OnDeck offers unsecured business lines of credit of anywhere from $5,000 to $100,000. No matter your credit limit or your APR, your OnDeck unsecured business line of credit will have a 12-month repayment term length and won’t have a prepayment penalty.

In order to access this unsecured business line of credit, though, you’ll need to have a credit score of at least 625, at least 1 year of business, and at least $100,000 in annual revenue.

Lending Club Unsecured Business Lines of Credit

And if you and your business are more traditionally-qualified than OnDeck requires, then you might be able to access a more affordable unsecured business line of credit from the alternative lender Lending Club.

That is, if you have at least one year in business, at least $50,000 in annual revenue, and a personal credit score of at least 620, then you’re eligible to work with this lender.

And you’ll want to seize this opportunity if it’s available to your business—Lending Club unsecured business lines of credit can range anywhere from $5,000 to $300,000 with APRs as low as 5.9% and repayment periods as long as five years. Lending Club can a challenging lender to qualify for, so if your Lending Club loan is denied, try working with short-term lenders.

See What I Qualify For

Applying for an Unsecured Business Line of Credit

Who Typically Qualifies for Unsecured Business Lines of Credit

After all this talk of unsecured business lines of credit, you might be curious about the small business owners who typically qualify for and use them.

75% of Fundera customers who have been approved for a business line of credit have:

  • Over a year in business
  • An annual revenue of at least $180,000
  • A credit score of at least 630

If you’re at or over those benchmarks, you’re probably in pretty good shape to get a business line of credit.

Of course, interest rates and maximum amounts of credit will vary depending on your time in business, credit score, and annual revenue.

See If I Qualify for Unsecured Business Lines of Credit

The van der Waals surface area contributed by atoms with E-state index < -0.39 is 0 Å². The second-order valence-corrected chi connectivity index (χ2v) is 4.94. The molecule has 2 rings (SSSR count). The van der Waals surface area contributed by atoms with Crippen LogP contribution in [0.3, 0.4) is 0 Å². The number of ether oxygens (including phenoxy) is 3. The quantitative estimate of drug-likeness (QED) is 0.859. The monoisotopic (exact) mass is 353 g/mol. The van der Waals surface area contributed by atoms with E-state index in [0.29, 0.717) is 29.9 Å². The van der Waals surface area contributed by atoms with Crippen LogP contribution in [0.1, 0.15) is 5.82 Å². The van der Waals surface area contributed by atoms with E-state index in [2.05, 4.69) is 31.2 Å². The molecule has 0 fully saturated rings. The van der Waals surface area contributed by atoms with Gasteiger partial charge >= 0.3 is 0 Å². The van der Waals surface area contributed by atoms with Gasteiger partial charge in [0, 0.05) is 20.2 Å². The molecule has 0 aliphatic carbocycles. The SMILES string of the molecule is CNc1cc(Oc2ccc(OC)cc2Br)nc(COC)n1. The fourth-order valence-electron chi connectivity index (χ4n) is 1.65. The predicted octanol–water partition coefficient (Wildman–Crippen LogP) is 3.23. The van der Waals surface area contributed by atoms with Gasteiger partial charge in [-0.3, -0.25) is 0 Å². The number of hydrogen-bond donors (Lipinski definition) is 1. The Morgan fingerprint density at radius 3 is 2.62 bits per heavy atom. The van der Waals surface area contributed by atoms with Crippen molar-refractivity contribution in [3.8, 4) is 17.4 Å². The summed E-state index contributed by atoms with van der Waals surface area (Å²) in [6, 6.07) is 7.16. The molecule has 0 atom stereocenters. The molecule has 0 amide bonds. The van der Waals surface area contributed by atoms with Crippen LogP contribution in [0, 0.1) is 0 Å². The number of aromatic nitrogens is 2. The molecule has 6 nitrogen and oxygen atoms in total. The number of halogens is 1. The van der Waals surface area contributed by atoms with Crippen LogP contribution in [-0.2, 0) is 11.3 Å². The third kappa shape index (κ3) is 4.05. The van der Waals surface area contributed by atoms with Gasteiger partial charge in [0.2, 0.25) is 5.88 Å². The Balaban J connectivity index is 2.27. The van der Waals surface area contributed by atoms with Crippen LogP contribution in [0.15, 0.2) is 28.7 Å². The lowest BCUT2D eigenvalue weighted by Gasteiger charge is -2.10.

Unsecured Business Line of Credit Next Steps

Whether you’re applying for unsecured business lines of credit from a bank or from an alternative lender, apply for a line of credit before you need it!

There’s no downside to taking out a line of credit loan before you need it. And then when you do need it, it’s there immediately. You won’t need to scramble to get your application together or wait for the lender to evaluate and approve your application.

The application process for unsecured business lines of credit will change from lender to lender, but here are a few things that unsecured business line of credit lenders typically request:

  • Bank statements: from at least the past three months to show off your positive cash flow.
  • Profit and loss statements: to show the lender your revenue and your expenses.
  • Essential business identifying info: like how long you’ve been in business, what industry you’re in, and how many owners there are. Banks will want you to have been in business for at least two years, but alternative lenders are willing to work with newer businesses.
  • Personal credit score: to get an idea of your borrowing history.
  • Personal tax returns: to verify your income.
  • Business tax returns: to verify your revenue.

Frequently Asked Questions

The Bottom Line

Unsecured lines of credit are a versatile, easy financing solution that work well for a wide range of businesses and needs. And if you don’t want to sign away your personal assets, no problem: there’s a lot of options out there for unsecured business lines of credit.

Think of an unsecured business line of credit like an insurance policy—cash that’s there for you if and only if you need it.

Meredith Wood
Vice President and Founding Editor at Fundera

Meredith Wood

Meredith Wood is the founding editor of the Fundera Ledger and a vice president at Fundera. She launched the Fundera Ledger in 2014 and has specialized in financial advice for small business owners for almost a decade. Meredith is frequently sought out for her expertise in small business lending. She is a monthly columnist for AllBusiness, and her advice has appeared in the SBA, SCORE, Yahoo, Amex OPEN Forum, Fox Business, American Banker, Small Business Trends, MyCorporation, Small Biz Daily, StartupNation, and more. Email: